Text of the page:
A reissue, 70 years after the original publication, of the lightly learned, endlessly interesting memoir by pioneering folklorist Lomax.
“Home on the Range” is a definitively American song and one that most Americans know. We owe that knowledge, and the primacy of the simple but compelling song, to Lomax, who, following a bread-crumb trail of clues, found it embodied in a “drink dispenser, a Negro,” who shooed him away from the San Antonio railyard in which he was sleeping off a drunken binge but then, in the shade of a mesquite tree, sang it the next day. Recording the man on that day in 1908, Lomax had the music transcribed and, as he writes, it “has since won a high place as a typical Western folk tune.” Lomax popularized the song, but he did much more: he discovered Lead Belly on a work farm and helped introduce “Goodnight, Irene” into the national lexicon. Folklorically inclined readers—or, perhaps, fan of roots music—will thrill at Lomax’s accounts of how he happened across songs like “Whoopie ti-yi-yo,” “Sweet Betsy from Pike,” “John Henry,” “Rock Island Line,” and “The Buffalo Skinners.” A case in point is Vera Tartt’s singing “Boll Weevil Blues” and then, on Lomax’s prompting for another blues song, delivering a haunting song: “Another man done gone / from de County Farm; / I didn’t know his name; / He had a long chain on….” Lomax’s wanderings across the country in search of cowboy songs, prison work songs, Appalachian ballads, and the like delivered a huge part of our folkloric repertoire, which were rare gems even then. As he notes, given their druthers, those cowboys expressed “frank disbelief in my undertaking and with little respect for the intelligence of a man undertaking the work of collecting such material” and would just as soon have listened to Tin Pan Alley tunes, but they gave up their knowledge anyway.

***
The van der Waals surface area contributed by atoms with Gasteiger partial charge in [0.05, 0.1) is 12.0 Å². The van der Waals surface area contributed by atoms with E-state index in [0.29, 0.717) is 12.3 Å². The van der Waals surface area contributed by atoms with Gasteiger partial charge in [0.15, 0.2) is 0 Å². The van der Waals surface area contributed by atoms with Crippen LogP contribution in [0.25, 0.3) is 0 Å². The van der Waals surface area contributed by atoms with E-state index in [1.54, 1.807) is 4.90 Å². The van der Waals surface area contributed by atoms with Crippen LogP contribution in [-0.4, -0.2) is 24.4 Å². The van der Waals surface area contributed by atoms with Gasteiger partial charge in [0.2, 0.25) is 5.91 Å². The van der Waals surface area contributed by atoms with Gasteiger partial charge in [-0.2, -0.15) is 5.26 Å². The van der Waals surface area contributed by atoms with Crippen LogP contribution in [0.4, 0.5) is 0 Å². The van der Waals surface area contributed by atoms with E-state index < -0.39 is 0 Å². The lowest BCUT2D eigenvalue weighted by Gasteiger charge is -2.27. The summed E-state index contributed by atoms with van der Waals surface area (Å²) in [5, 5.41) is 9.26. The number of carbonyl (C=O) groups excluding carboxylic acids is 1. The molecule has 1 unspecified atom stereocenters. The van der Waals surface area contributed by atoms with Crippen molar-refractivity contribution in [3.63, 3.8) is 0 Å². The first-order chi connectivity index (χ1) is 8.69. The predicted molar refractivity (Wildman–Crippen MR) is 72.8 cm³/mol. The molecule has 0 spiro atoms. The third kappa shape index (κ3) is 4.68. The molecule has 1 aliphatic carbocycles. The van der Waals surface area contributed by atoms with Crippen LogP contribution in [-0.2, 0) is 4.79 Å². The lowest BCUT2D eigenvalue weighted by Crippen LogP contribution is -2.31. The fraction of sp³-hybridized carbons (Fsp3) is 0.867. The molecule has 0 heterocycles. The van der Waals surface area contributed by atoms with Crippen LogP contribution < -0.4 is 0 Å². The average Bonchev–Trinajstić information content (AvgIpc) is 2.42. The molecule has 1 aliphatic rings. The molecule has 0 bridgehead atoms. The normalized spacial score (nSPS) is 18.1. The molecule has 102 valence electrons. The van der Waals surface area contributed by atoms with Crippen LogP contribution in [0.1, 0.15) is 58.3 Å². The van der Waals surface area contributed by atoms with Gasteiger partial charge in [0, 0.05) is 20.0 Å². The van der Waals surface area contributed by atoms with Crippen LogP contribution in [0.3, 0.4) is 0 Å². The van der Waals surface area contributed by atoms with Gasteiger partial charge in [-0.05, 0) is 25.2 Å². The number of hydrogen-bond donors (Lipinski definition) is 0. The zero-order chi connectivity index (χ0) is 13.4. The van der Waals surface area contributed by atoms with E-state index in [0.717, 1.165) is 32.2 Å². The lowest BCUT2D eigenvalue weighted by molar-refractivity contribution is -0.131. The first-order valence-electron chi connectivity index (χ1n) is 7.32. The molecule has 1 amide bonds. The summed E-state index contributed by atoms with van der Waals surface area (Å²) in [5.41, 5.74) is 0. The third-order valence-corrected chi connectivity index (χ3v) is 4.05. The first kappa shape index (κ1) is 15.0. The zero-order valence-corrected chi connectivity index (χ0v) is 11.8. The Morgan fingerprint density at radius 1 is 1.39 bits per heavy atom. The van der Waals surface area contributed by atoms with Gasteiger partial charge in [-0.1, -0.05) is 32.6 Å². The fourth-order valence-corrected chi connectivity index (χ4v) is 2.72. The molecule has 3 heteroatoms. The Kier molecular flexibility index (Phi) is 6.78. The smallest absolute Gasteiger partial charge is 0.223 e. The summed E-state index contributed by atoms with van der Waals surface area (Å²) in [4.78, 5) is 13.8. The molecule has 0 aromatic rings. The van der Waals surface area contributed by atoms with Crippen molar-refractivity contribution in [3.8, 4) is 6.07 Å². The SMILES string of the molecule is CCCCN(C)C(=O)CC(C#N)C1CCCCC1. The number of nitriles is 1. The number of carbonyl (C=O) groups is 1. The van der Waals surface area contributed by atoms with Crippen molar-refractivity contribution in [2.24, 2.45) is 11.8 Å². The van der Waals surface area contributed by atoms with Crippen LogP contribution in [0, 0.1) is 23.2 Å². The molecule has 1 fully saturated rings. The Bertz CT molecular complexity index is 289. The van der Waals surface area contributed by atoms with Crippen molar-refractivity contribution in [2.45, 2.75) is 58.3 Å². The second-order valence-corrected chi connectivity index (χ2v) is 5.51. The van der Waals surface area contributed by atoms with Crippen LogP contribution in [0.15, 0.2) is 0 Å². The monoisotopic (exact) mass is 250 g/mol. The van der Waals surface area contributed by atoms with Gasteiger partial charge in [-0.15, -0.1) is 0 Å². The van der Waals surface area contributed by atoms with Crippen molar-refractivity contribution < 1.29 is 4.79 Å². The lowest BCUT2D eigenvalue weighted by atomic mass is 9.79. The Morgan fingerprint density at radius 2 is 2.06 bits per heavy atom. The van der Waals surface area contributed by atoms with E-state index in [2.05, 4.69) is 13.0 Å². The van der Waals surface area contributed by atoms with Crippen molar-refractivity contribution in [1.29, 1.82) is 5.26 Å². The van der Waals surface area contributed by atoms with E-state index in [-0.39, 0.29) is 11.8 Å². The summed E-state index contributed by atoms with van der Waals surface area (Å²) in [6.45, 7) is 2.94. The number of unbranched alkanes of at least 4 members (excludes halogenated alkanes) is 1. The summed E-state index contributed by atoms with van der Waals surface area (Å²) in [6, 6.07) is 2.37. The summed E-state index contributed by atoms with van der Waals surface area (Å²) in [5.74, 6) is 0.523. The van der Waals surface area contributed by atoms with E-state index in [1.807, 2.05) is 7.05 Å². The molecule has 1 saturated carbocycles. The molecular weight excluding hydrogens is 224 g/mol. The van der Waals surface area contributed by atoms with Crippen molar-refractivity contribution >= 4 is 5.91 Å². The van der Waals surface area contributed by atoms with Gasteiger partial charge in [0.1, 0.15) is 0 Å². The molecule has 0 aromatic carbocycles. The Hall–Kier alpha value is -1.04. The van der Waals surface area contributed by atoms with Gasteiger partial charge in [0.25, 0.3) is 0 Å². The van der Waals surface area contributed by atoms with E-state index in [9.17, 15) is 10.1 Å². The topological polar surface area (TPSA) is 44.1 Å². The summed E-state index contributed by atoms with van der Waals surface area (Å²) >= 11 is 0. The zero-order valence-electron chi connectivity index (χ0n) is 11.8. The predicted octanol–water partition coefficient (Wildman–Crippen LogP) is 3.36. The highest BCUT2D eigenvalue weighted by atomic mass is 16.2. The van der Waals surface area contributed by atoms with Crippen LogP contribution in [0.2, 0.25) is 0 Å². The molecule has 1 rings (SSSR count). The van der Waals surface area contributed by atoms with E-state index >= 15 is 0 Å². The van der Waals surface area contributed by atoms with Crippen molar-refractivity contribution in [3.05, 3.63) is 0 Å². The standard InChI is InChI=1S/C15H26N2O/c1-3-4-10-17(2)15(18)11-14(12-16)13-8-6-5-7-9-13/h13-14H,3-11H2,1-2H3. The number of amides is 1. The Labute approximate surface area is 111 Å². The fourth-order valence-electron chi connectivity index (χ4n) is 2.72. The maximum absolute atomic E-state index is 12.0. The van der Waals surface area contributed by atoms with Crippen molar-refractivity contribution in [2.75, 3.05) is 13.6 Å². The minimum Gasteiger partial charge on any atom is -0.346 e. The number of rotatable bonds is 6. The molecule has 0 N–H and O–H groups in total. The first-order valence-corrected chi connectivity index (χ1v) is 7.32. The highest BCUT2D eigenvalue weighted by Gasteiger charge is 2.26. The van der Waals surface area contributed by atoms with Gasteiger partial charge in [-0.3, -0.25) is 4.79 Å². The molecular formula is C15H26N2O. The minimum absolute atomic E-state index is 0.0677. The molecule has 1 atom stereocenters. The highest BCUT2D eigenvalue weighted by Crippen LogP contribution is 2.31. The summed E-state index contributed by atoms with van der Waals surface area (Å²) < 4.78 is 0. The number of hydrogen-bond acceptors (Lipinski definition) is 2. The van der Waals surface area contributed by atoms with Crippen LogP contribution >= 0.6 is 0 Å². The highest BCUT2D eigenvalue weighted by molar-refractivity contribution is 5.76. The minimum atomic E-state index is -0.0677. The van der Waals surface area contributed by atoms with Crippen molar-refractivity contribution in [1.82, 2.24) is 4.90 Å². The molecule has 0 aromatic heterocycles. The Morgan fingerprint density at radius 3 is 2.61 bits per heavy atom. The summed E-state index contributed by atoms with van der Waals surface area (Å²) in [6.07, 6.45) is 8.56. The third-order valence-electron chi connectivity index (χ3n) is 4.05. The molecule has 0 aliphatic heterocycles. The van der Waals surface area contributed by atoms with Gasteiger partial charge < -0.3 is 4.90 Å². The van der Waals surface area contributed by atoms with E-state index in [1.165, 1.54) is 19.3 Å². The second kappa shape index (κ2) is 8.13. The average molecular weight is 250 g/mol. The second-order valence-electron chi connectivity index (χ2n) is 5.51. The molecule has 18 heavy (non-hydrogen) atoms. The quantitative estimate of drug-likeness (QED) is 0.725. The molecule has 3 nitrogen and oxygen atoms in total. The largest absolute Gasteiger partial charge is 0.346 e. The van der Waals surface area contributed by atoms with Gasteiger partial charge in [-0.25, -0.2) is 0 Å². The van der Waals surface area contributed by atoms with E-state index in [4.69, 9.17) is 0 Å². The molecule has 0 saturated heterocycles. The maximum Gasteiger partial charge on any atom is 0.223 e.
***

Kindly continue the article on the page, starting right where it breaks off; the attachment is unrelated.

Essential reading for neo-folkies, alt-country fans, blues enthusiasts, and most other stripes of music lover.